Pilot whale washes up on Hilton Head; cause of death unknown

mmcnab@beaufortgazette.comJuly 10, 2014 

A 15-foot-long pilot whale beached itself Thursday morning on Hilton Head Island and died, causing a stir for beachgoers, some of whom tried unsuccessfully to save the mammal.

A necropsy performed on the whale, found near the heel of the island at Port Royal Plantation, did not reveal a cause of death. More tests to check for viruses or other conditions that led to the 700-pound mammal's stranding will be completed in coming weeks, said Jessica Conway, a marine mammal technician with the National Oceanic and Atmospheric Association.

It was the first pilot whale to be stranded on Beaufort County shores since 2012, when one was found on Hunting Island.

The whale on Hilton Head was found near marker 118 at about 6 a.m. by a beachgoer who notified the Beaufort County Sheriff's Office.

A group of about eight people tried to push the dying whale back into the water, according to an email to The Island Packet from an onlooker. The whale had been thrashing in the surf, but was dead by 7:30 a.m. when volunteers with the island's Sea Turtle Protection Project arrived.

Conway said it's never a good idea to try to handle stranded mammals because of the possibility of injury to would-be rescuers. Pushing a whale back into the water likely won't prevent it from stranding itself again, she said.

On vacation from Colorado, Christine Torres and her daughter rode their bikes by the whale at about 1 p.m. before stopping to try to find out what happened and to see what they could do to help.

"We were concerned," she said. "My immediate response was, 'Is it savable?' Now I know not to get near it."

While waiting for NOAA marine mammal specialists to arrive, town employee Terry Overland used a winch attached to a pickup truck to move the dead whale about 20 feet up the beach. NOAA representatives arrived soon after noon to begin the necropsy, an animal autopsy. Low tide was at 12:45 p.m.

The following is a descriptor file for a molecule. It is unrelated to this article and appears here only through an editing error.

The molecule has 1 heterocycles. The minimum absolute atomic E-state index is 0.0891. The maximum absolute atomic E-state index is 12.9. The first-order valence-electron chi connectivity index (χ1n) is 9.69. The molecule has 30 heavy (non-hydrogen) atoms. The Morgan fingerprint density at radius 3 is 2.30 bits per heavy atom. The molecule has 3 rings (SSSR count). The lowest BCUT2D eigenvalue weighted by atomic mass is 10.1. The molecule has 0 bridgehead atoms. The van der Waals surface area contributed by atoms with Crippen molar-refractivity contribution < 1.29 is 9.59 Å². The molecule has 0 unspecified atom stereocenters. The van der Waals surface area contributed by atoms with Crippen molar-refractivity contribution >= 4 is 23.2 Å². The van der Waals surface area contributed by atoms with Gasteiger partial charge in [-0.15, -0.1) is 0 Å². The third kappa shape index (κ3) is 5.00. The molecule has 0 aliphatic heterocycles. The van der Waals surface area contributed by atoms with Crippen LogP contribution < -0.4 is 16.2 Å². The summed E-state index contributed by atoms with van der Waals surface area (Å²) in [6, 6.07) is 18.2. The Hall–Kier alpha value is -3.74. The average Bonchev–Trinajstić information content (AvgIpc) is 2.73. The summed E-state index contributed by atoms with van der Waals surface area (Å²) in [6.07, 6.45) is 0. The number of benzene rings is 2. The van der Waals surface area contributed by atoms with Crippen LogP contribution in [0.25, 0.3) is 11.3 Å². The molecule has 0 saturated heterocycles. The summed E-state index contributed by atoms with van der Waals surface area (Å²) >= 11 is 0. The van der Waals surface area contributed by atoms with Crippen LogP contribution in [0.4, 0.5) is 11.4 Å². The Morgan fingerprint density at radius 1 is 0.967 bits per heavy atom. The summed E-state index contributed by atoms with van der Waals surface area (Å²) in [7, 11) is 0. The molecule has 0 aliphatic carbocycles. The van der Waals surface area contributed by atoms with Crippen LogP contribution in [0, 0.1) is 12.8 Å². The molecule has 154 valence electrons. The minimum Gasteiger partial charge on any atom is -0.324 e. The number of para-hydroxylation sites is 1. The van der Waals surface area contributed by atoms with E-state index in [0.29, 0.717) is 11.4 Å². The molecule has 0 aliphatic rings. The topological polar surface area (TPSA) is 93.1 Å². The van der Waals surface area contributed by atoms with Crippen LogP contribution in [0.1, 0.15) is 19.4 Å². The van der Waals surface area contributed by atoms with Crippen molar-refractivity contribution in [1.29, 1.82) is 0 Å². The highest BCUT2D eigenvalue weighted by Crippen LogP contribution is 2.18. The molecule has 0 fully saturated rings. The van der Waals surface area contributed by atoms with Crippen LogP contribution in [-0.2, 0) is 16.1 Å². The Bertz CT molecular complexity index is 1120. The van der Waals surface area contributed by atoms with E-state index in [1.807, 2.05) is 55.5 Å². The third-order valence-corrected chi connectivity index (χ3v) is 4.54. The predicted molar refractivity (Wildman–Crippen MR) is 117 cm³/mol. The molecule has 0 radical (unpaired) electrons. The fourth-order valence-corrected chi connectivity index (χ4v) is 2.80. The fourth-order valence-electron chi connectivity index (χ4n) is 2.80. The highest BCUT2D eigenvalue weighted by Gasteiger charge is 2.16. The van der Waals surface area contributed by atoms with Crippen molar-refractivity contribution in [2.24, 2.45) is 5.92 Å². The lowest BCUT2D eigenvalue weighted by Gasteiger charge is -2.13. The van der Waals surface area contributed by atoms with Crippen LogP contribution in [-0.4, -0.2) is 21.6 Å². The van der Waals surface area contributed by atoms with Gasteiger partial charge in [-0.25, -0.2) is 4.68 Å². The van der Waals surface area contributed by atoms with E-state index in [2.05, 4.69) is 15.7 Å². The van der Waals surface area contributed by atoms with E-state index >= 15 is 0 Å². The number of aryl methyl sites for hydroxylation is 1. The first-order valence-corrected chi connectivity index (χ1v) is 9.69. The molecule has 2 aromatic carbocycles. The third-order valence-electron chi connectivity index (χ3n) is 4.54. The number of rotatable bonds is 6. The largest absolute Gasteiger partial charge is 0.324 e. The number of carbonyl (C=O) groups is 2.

The necropsy took about three hours. Conway said there were no apparent physical injuries, and tissue samples would be tested over the next few weeks.

It was unlikely the whale was affected by the morbillivirus, which has killed hundreds of dolphins and some whales along the East Coast, she said, but testing would confirm that.

Pilot whales are social mammals that usually live in groups of 20 to 200. The species is known for group strandings, in which one dies and others follow.

A crew from Port Royal Plantation brought a backhoe onto the beach around 3 p.m., burying the whale next to the area where the necropsy was performed.

Between the time the NOAA team arrived and the whale was buried, a steady crowd gathered. One group of teenage girls even took a photo of themselves with the carcass in the background, after the NOAA specialists had removed the whale's head for further study.

Many onlookers asked questions and also took pictures of the whale, including Hayley Thompson. On vacation at the nearby Westin Resort from Kentucky, Thompson was both intrigued and horrified by the necropsy.

"It was pretty gross, but it was cool," she said.

Follow reporter Matt McNab at twitter.com/IPBG_Matt.

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